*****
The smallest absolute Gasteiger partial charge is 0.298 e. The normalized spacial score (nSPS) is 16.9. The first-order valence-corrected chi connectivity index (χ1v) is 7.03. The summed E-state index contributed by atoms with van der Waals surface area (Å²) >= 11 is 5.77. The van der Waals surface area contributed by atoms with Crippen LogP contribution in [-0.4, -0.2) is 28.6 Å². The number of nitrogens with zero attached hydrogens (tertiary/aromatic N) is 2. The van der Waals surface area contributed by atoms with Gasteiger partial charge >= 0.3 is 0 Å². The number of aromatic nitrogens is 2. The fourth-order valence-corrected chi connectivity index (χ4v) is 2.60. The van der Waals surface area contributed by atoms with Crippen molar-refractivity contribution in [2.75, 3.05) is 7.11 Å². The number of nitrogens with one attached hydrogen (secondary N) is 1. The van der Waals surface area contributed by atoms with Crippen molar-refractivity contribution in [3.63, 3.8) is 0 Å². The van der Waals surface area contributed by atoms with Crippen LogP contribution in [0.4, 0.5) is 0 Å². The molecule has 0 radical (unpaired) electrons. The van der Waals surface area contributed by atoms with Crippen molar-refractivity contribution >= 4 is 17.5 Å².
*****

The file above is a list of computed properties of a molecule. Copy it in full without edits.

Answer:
The smallest absolute Gasteiger partial charge is 0.298 e. The normalized spacial score (nSPS) is 16.9. The first-order valence-corrected chi connectivity index (χ1v) is 7.03. The summed E-state index contributed by atoms with van der Waals surface area (Å²) >= 11 is 5.77. The van der Waals surface area contributed by atoms with Crippen LogP contribution in [-0.4, -0.2) is 28.6 Å². The number of nitrogens with zero attached hydrogens (tertiary/aromatic N) is 2. The van der Waals surface area contributed by atoms with Gasteiger partial charge >= 0.3 is 0 Å². The number of aromatic nitrogens is 2. The fourth-order valence-corrected chi connectivity index (χ4v) is 2.60. The van der Waals surface area contributed by atoms with Crippen molar-refractivity contribution in [2.75, 3.05) is 7.11 Å². The number of nitrogens with one attached hydrogen (secondary N) is 1. The van der Waals surface area contributed by atoms with Crippen molar-refractivity contribution in [3.63, 3.8) is 0 Å². The van der Waals surface area contributed by atoms with Crippen LogP contribution in [0.4, 0.5) is 0 Å². The molecule has 0 radical (unpaired) electrons. The van der Waals surface area contributed by atoms with Crippen molar-refractivity contribution >= 4 is 17.5 Å².